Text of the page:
Correction: An earlier version of this column misstated the names of a company and its chief executive. The company is E-Waste Systems, not Waste Systems, and the CEO is Martin Nielson, not Martin Nielsen. This version has been corrected.

Apple sold 4 million units of the new iPhone 4S on its release weekend, soundly beating the previous iPhone launch record of 1.7 million. The device’s early success serves as a well-deserved tribute to the late Apple founder Steve Jobs. But it also raises some serious environmental concerns. As Apple and other smartphone manufacturers churn out newer and increasingly amazing gadgets, consumers worldwide keep tossing out perfectly functional old phones. And all this electronic refuse threatens water, soil and air.

The problem, of course, isn’t limited to smartphones. Americans trashed more than 20 million televisions, 157 million computers and computer accessories, and 126 million mobile phones in 2007, according to the most recent EPA data. In 2006, the United Nations estimated that we threw away between 20 million and 50 million tons of e-waste globally, which constitutes
5 percent of total municipal solid waste. The developing world tripled its disposal of electronic junk in the last five years.

While the sheer volume of electronic garbage is impressive on its own, it’s the chemicals involved that concern environmentalists. Electronic screens made of glass can be up to 27 percent lead. Computer circuit boards contain between 30 and 100 times the concentration of lead that is considered hazardous by the EPA. The metal can accumulate in the soil and disrupt natural ecosystems. Plants take lead in through their roots, and it can be passed on to grazing animals. While it’s not particularly water-soluble, it can leach into the groundwater under the right conditions. Computers that are incinerated can also release lead into the air.

Electronic waste also contains mercury, which is used in flat screens and can leach into groundwater if not properly collected by the lining systems in landfills. Eventually it could then make its way into the aquatic part of our food chain: fish. If consumed, mercury can cause nervous system damage. Cadmium and chromium, other metals used in electronics, are carcinogenic and can enter both the air and the water supply.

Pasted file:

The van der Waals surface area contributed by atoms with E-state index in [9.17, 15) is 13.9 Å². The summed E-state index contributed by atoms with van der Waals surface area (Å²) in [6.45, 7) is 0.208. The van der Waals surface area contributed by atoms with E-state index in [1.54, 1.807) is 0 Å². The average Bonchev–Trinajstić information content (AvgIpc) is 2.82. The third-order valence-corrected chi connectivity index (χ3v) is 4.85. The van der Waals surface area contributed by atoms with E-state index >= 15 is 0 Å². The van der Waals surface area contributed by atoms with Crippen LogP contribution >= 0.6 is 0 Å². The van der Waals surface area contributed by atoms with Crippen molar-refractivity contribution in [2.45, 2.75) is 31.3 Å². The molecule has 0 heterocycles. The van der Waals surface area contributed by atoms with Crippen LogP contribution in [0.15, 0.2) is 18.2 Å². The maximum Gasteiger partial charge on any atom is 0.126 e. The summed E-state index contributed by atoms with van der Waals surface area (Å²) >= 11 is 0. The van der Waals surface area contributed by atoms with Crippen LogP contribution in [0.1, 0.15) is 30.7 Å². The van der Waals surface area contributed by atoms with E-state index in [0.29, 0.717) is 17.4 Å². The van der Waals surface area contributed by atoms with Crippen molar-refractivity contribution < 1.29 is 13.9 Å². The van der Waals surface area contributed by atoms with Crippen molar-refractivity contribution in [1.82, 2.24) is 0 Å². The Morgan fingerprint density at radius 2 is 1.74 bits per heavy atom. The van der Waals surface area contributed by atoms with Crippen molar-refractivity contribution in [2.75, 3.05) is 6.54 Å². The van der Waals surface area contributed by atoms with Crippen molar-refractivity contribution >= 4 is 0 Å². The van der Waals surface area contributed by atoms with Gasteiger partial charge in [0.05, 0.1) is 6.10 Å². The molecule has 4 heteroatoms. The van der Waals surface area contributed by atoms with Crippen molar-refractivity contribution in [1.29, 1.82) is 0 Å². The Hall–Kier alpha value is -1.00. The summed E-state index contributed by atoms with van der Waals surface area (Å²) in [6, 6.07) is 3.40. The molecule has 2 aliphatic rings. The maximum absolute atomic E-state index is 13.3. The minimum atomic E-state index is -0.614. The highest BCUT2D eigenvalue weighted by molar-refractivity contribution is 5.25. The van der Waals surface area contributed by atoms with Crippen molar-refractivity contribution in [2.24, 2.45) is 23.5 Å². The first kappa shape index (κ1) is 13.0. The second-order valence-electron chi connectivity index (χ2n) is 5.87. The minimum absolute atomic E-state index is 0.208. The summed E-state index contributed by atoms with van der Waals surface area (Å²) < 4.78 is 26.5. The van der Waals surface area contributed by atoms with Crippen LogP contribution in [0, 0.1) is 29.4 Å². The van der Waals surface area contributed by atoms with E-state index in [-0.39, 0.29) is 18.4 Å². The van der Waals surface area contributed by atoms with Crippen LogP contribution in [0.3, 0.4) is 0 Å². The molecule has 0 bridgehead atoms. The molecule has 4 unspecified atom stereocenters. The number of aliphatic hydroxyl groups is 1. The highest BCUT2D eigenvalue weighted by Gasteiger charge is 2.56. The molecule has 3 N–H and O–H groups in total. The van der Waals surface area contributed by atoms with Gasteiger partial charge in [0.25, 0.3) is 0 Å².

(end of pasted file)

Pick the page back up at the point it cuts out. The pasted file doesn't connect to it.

The environmental watchdog group Greenpeace has been hounding electronics manufacturers for several years about brominated flame retardants and polyvinyl chloride, or PVC, both of which were once widely used in smartphones and other electronics. A few of the companies, including Apple, Samsung, Sony Ericsson and Nokia, have taken notice and eliminated the chemicals , while others have promised to do so in upcoming years.

EcoLOGIC. ONE TIME USE ONLY. (Michael Sloan/For the Washington Post)

The European Union is leading the charge to deal with electronic waste. The Restriction of the Use of Certain Hazardous Substances rules came into force in 2006, sharply limiting the amount of certain hazardous chemicals such as lead, chromium, and mercury that manufacturers could include in their products.

Recycling is also on the rise. The EU’s Waste Electrical and Electronic Equipment directive, requires manufacturers to ensure that 8.8 pounds of electronic waste per inhabitant of each member state be collected for recycling. A proposed revision would change the requirement to 45 percent of the weight of electronic products put onto the country’s market, increasing to 65 percent in four years. California is the most active U.S. state in managing e-waste, seeking to model their regulations on the EU directives. Since the U.S. e-waste recycling rate is currently around 18 percent, we have a long way to go.

Recycling requirements are difficult for manufacturers to manage, because they have little control over what happens to their phones, computers and televisions once they leave the warehouse. In the United States, waste management companies are only recently springing up to help electronics manufacturers track their products from cradle to grave.

“Nearly all of a smartphone is recyclable,” says Martin Nielson, chief executive of E-Waste Systems, one of the many companies now offering to help manufacturers give old electronics new life. “The glass on an iPhone is recyclable. The plastic housing and metal parts can all be recovered.”

Nielson also notes that smelters and other reprocessing facilities are usually happy to accept the materials, because recycled material is cheaper and 17 times more energy-efficient than digging up new stuff.

Several retailers, such as Best Buy, Radio Shack and Apple stores, will accept your unwanted electronics for recycling, whether purchased from their store or not. (some may even offer you a modest store credit in exchange). Unfortunately, there have been reports from developing countries of child workers disassembling electronics using torches, which release a nasty haze of carcinogens. So ask a few questions when you trade in your old device, or better yet, don’t trade in until you absolutely must.